WASHINGTON (AP) — Homeowners living in flood-prone areas are getting relief from big spikes in insurance costs under legislation President Barack Obama signed into law Friday.
Lawmakers from both parties supported the measure in response to angry homeowners who faced sharp premium hikes after an overhaul of the government's flood insurance program two years ago.
Democratic Sen. Robert Menendez of New Jersey said he was hearing from constituents still reeling from Superstorm Sandy, "many who came to me in tears, expressing horror stories of skyrocketing flood insurance premiums that threatened to force them from their homes."
The 2012 rewrite was aimed at weaning those in flood-prone areas off of subsidized rates and required extensive updating of the flood maps used to set premiums. But its implementation left homeowners along the Atlantic and Gulf coasts and in flood plains facing often unaffordable rate increases.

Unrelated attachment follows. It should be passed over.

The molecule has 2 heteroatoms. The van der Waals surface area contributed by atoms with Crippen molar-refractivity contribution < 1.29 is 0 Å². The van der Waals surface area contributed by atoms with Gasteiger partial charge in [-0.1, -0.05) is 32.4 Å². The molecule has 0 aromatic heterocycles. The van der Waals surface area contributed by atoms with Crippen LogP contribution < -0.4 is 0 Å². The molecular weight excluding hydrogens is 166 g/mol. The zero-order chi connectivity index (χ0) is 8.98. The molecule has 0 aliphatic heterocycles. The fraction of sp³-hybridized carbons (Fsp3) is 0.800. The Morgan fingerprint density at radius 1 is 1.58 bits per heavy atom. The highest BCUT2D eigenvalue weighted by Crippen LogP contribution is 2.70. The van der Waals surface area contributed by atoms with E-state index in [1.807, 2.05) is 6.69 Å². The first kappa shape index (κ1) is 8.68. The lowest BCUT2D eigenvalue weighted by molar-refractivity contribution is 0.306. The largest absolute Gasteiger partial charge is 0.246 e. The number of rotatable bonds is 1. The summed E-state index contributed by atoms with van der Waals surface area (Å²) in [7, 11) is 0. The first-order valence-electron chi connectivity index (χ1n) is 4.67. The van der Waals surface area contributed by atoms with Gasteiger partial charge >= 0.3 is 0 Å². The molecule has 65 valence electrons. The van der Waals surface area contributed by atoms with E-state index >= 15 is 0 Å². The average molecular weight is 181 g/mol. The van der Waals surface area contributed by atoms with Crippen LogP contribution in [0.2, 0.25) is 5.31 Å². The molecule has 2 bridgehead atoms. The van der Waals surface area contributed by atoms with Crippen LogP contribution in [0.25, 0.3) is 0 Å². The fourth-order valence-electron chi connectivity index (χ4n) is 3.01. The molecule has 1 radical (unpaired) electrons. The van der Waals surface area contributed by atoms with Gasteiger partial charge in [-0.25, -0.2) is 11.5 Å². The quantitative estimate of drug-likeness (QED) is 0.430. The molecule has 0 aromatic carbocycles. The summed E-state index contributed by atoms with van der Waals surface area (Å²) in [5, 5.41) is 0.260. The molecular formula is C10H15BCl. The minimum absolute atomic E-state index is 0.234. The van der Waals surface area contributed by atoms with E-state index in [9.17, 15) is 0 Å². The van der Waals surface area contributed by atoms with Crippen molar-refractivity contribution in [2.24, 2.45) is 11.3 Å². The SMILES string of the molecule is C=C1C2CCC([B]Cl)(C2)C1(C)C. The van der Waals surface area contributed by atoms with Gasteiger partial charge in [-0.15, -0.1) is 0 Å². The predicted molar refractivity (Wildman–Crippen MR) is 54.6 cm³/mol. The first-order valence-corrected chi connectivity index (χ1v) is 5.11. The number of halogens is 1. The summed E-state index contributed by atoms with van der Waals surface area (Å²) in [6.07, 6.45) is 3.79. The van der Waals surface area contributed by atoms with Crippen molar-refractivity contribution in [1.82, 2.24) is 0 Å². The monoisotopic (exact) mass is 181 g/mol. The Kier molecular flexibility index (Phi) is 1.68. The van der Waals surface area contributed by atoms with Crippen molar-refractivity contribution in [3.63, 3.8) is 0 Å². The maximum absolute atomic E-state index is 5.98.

The new law caps flood insurance premium increases and allows below-market insurance rates to be passed on to people buying homes in flood zones with taxpayer-subsidized policies.
Critics say taxpayers will end up footing the bill when the next disaster strikes instead of homeowners who choose to live in areas susceptible to flooding.
The legislation offers its greatest relief to owners of properties that were originally built to code but subsequently were found to be at greater flood risk. Such "grandfathered" homeowners currently benefit from below-market rates that are subsidized by other policyholders, and the new legislation preserves that status and caps premium increases at 18 percent a year. The 2012 overhaul required premiums to increase to actuarially sound rates over five years and required extensive remapping.
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